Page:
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Peacock v. Kalikow

Appellate Division of the Supreme Court of New York, First Department
May 13, 1997
239 A.D.2d 188 (N.Y. App. Div. 1997)

Summary

holding that "[i]n order to demonstrate a meritorious defense, a party must submit an affidavit from an individual with knowledge of the facts"

Summary of this case from Cent. Funding Co. v. Prestige Realty Corp.

Opinion

May 13, 1997

Appeal from Supreme Court, New York County (Paula Omansky, J.).


Plaintiff alleges that he was injured while working at a construction site when "carelessly, recklessly and/or negligently" placed boards of sheetrock fell on him. He brought a personal injury action against numerous parties, including RJ Construction Corporation ("RJ"), one of the site contractors. The action against RJ was commenced by serving the Secretary of State with two copies of the summons and complaint. Plaintiff's counsel also mailed a copy of the summons and complaint to RJ, along with an affidavit of service on the Secretary of State. Defendant claims that none of these papers noted its correct business address and that it never received notice of the action. In any event, no answer was submitted, and in July 1994, a year after the action was commenced, the then-assigned IAS Court granted plaintiff a default judgment against RJ.

RJ contends that the first notice it ever received concerning the action was notice of the default judgment in August 1994, whereupon it sent the papers to its insurance broker. According to RJ, the broker failed to forward the papers to the insurance carrier, and, therefore, nothing was done with respect to the matter.

Indeed, it was not until sixteen months later, in December 1995, that defendant moved to vacate the default judgment. In support of its motion, two affidavits were submitted by RJ's controller. These affidavits offered explanations for both periods of delay, i.e., the delay in defending the action and the delay in moving to vacate the default judgment. In both, the controller asserted that RJ had a meritorious defense to the action. The first affidavit stated that RJ was "unconnected with plaintiff" and that it had "no dealings with plaintiff nor did it owe or breach any obligation to plaintiff." The second stated that RJ "is by no means liable to plaintiff in the instant action, either for negligent or intentional acts. RJ has no connection whatsoever to plaintiff, owed no duty to plaintiff, and in fact, has no independent knowledge of plaintiff's claim." These were the sole allegations of a meritorious defense. The subsequently assigned IAS Court concluded that this defense, which it termed "`no dealing,'" was "flimsy but barely qualifies" and therefore granted defendant's motion to vacate the default judgment.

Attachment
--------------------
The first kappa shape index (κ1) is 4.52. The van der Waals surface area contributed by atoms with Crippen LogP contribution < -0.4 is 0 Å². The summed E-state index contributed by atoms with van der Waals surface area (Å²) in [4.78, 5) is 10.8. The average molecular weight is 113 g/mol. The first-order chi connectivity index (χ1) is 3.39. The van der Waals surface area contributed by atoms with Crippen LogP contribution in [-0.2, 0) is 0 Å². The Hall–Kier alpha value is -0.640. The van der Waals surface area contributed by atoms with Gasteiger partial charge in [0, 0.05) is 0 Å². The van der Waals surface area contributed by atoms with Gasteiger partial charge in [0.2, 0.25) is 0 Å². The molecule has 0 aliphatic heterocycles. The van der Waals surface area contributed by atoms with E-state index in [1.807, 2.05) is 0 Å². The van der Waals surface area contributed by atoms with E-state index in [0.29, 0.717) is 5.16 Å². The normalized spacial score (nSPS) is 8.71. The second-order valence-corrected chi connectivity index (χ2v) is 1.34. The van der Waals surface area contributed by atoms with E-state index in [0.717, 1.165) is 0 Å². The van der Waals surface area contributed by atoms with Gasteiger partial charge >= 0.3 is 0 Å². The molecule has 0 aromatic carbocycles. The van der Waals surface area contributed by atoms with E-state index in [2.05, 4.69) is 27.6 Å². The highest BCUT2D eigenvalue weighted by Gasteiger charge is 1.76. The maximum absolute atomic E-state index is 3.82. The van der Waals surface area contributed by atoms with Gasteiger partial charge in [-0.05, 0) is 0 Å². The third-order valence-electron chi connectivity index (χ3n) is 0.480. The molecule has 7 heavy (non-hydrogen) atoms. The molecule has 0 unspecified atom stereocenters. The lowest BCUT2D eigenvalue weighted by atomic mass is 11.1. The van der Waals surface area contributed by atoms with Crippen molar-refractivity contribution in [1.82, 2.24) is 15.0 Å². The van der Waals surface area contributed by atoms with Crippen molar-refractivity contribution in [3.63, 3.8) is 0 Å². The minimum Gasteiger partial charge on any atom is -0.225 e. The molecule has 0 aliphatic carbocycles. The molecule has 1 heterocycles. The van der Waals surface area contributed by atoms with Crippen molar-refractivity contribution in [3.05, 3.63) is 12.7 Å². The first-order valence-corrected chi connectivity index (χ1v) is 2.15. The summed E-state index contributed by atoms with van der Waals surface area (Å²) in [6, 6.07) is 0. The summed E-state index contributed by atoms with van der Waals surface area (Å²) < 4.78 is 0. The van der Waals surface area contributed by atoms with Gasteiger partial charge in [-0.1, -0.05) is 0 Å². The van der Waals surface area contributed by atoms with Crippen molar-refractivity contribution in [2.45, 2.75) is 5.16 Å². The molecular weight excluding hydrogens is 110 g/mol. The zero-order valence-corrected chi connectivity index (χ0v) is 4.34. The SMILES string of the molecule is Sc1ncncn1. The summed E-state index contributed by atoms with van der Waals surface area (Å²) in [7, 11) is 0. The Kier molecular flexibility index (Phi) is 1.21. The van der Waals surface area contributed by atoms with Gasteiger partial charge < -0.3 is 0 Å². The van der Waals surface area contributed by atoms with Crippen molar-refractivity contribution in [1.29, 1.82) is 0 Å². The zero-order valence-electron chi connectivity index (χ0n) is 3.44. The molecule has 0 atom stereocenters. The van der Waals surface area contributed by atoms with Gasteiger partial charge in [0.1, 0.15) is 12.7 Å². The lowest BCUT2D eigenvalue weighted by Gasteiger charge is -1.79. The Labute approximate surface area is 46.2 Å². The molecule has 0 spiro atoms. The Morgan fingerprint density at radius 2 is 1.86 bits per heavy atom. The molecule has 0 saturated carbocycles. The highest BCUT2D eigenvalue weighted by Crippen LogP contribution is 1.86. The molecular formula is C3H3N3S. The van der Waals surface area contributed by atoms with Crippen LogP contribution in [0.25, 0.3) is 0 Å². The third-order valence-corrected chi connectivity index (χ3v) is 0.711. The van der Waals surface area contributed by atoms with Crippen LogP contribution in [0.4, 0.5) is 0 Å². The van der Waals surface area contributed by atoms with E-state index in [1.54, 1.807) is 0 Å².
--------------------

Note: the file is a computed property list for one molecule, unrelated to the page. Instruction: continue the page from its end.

A party may move to vacate a default judgment against it under CPLR 317 or 5015. Even where the moving party cites only one statutory provision, the reviewing court may consider whether application of either statute would warrant the relief requested ( Eugene Di Lorenzo, Inc. v. Dutton Lbr. Co., 67 N.Y.2d 138, 142-143). While it is unclear under which statute defendant's motion was made, both statutes require that, in order to prevail, the movant must demonstrate that it has a meritorious defense to the action. Even where it is uncontroverted that defendant did not receive notice of the summons and complaint in time to defend the action, as defendant claims here, the failure to adequately demonstrate a meritorious defense will be fatal to defendant's motion to vacate ( Halali v. Gabbay, 223 A.D.2d 623). Because defendant has failed in this respect, we reverse and reinstate the default judgment.

In order to demonstrate a meritorious defense, a party must submit an affidavit from an individual with knowledge of the facts ( see, e.g, Mitchell v. Mid-Hudson Med. Assocs., 213 A.D.2d 932; Hunter v. Enquirer/Star, Inc., 210 A.D.2d 32, 33; Beverage Distribs. v. Schenley Indus., 155 A.D.2d 356). The affidavit submitted from such individual must make sufficient factual allegations; it must do more than merely make conclusory allegations or "vague assertion[s]" ( National Recovery Sys. v Weiss, 226 A.D.2d 289, 290; Halali v. Gabbay, supra). For example, on a plaintiff's claim that defendant's negligent work caused property damage, defendant's affidavit was sufficient to demonstrate a meritorious defense where, having conducted an investigation, defendant could set forth specific facts to the effect that its employees were not working at the site at the time in question ( Tiger v. Town of Bolton, 150 A.D.2d 889, 891).

In contrast, the affidavit submitted by RJ was made by a party who does not assert the basis of his knowledge and was no more than a general disclaimer of any knowledge of or relationship with plaintiff. Such a disclaimer is not responsive to plaintiff's claim, and clearly fails to directly refute or specifically address the allegations in the complaint ( see, Mitchell v. Mid-Hudson Med. Assocs., supra; Beverage Distribs. v. Schenley Indus., supra). Accordingly, it was error to grant the motion.

Concur — Murphy, P.J., Sullivan, Milonas and Tom, JJ.


Summaries of

Peacock v. Kalikow

Appellate Division of the Supreme Court of New York, First Department
May 13, 1997
239 A.D.2d 188 (N.Y. App. Div. 1997)

holding that "[i]n order to demonstrate a meritorious defense, a party must submit an affidavit from an individual with knowledge of the facts"

Summary of this case from Cent. Funding Co. v. Prestige Realty Corp.
Case details for

Peacock v. Kalikow

Case Details

Full title:MICHAEL PEACOCK, Appellant, v. PETER S. KALIKOW et al., Respondents

Court:Appellate Division of the Supreme Court of New York, First Department

Date published: May 13, 1997

Citations

239 A.D.2d 188 (N.Y. App. Div. 1997)
658 N.Y.S.2d 7

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